Malmanche, Sunkel and colleagues’ discoveries reveal BubR1 gene as crucial for a proper distribution of the genetic material during eggs and sperm formation in fruit flies. But because BubR1 is conserved throughout species and also exist in humans the research have potential implications for the study of human diseases caused by abnormal chromosomal distribution such as Down’s syndrome, which incidence increases with the mother’s age and can affect as much as 4% of the births in women over 45 years old.

Most significantly Down Syndrome individuals are known to have abnormal patterns of recombination and loss of cohesion between sister chromatids exactly like the defects observed in fruit flies with a mutant BubR1gene. As Claudio Sunkel says, “our observations suggest for the first time that inappropriate or reduced function of a gene like BubR1 might be at the heart of age-related chromosome imbalance observed in humans”.

Piece researched and written by Catarina.Amorim at linacre.ox.ac.uk

Catarina Amorin | alfa
Further information:
http://www.current-biology.com/

Further reports about: BubR1 Distribution Sunkel Syndrome meiosis sperm

More articles from Life Sciences:

nachricht A Map of the Cell’s Power Station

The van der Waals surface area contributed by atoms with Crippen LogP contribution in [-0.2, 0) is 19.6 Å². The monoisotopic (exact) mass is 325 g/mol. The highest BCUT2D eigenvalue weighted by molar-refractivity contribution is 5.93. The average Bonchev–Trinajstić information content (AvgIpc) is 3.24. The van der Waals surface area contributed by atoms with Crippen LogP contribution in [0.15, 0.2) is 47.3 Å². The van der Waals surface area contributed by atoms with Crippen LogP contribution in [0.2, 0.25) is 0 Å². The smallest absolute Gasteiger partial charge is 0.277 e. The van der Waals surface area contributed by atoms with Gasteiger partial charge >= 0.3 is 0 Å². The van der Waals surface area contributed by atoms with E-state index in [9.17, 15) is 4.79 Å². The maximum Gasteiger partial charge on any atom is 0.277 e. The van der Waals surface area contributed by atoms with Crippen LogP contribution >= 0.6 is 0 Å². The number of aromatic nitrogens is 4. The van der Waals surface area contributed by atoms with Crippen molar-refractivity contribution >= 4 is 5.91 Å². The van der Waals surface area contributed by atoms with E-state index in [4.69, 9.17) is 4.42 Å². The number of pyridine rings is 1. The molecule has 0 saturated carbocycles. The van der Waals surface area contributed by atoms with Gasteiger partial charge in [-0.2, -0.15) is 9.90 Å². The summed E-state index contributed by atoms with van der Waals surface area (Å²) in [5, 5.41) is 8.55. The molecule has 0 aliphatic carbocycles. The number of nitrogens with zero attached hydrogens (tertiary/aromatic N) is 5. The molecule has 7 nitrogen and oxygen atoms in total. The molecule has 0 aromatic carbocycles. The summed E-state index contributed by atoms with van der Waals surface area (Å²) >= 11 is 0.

18.08.2017 | Albert-Ludwigs-Universität Freiburg im Breisgau

nachricht On the way to developing a new active ingredient against chronic infections
18.08.2017 | Deutsches Zentrum für Infektionsforschung

All articles from Life Sciences >>>

The most recent press releases about innovation >>>

Die letzten 5 Focus-News des innovations-reports im Überblick:

Im Focus: Fizzy soda water could be key to clean manufacture of flat wonder material: Graphene

Whether you call it effervescent, fizzy, or sparkling, carbonated water is making a comeback as a beverage. Aside from quenching thirst, researchers at the University of Illinois at Urbana-Champaign have discovered a new use for these "bubbly" concoctions that will have major impact on the manufacturer of the world's thinnest, flattest, and one most useful materials -- graphene.

As graphene's popularity grows as an advanced "wonder" material, the speed and quality at which it can be manufactured will be paramount. With that in mind,...

Im Focus: Exotic quantum states made from light: Physicists create optical “wells” for a super-photon

Physicists at the University of Bonn have managed to create optical hollows and more complex patterns into which the light of a Bose-Einstein condensate flows. The creation of such highly low-loss structures for light is a prerequisite for complex light circuits, such as for quantum information processing for a new generation of computers. The researchers are now presenting their results in the journal Nature Photonics.